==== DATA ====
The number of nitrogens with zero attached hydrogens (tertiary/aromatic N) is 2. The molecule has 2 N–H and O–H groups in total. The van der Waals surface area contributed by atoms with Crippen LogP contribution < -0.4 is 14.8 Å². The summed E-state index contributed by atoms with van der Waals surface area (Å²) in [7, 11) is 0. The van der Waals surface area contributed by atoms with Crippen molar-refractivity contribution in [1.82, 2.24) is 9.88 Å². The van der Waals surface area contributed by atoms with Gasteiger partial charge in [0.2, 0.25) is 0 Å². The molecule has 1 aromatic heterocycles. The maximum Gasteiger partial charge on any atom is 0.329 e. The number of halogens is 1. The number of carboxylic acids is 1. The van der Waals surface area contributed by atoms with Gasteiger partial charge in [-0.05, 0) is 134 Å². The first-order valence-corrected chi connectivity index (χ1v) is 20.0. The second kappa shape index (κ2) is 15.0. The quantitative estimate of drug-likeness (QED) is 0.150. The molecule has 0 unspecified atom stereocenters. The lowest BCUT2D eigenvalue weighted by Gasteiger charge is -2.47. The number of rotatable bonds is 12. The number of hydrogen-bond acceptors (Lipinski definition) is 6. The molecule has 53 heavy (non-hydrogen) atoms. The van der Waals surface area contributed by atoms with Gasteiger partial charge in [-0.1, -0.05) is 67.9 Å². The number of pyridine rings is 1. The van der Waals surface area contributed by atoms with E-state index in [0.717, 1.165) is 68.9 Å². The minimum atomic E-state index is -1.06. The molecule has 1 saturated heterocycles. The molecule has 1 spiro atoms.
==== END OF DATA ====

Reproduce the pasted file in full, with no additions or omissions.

The number of nitrogens with zero attached hydrogens (tertiary/aromatic N) is 2. The molecule has 2 N–H and O–H groups in total. The van der Waals surface area contributed by atoms with Crippen LogP contribution < -0.4 is 14.8 Å². The summed E-state index contributed by atoms with van der Waals surface area (Å²) in [7, 11) is 0. The van der Waals surface area contributed by atoms with Crippen molar-refractivity contribution in [1.82, 2.24) is 9.88 Å². The van der Waals surface area contributed by atoms with Gasteiger partial charge in [0.2, 0.25) is 0 Å². The molecule has 1 aromatic heterocycles. The maximum Gasteiger partial charge on any atom is 0.329 e. The number of halogens is 1. The number of carboxylic acids is 1. The van der Waals surface area contributed by atoms with Gasteiger partial charge in [-0.05, 0) is 134 Å². The first-order valence-corrected chi connectivity index (χ1v) is 20.0. The second kappa shape index (κ2) is 15.0. The quantitative estimate of drug-likeness (QED) is 0.150. The molecule has 0 unspecified atom stereocenters. The lowest BCUT2D eigenvalue weighted by Gasteiger charge is -2.47. The number of rotatable bonds is 12. The number of hydrogen-bond acceptors (Lipinski definition) is 6. The molecule has 53 heavy (non-hydrogen) atoms. The van der Waals surface area contributed by atoms with Gasteiger partial charge in [-0.1, -0.05) is 67.9 Å². The number of pyridine rings is 1. The van der Waals surface area contributed by atoms with E-state index in [0.717, 1.165) is 68.9 Å². The minimum atomic E-state index is -1.06. The molecule has 1 saturated heterocycles. The molecule has 1 spiro atoms.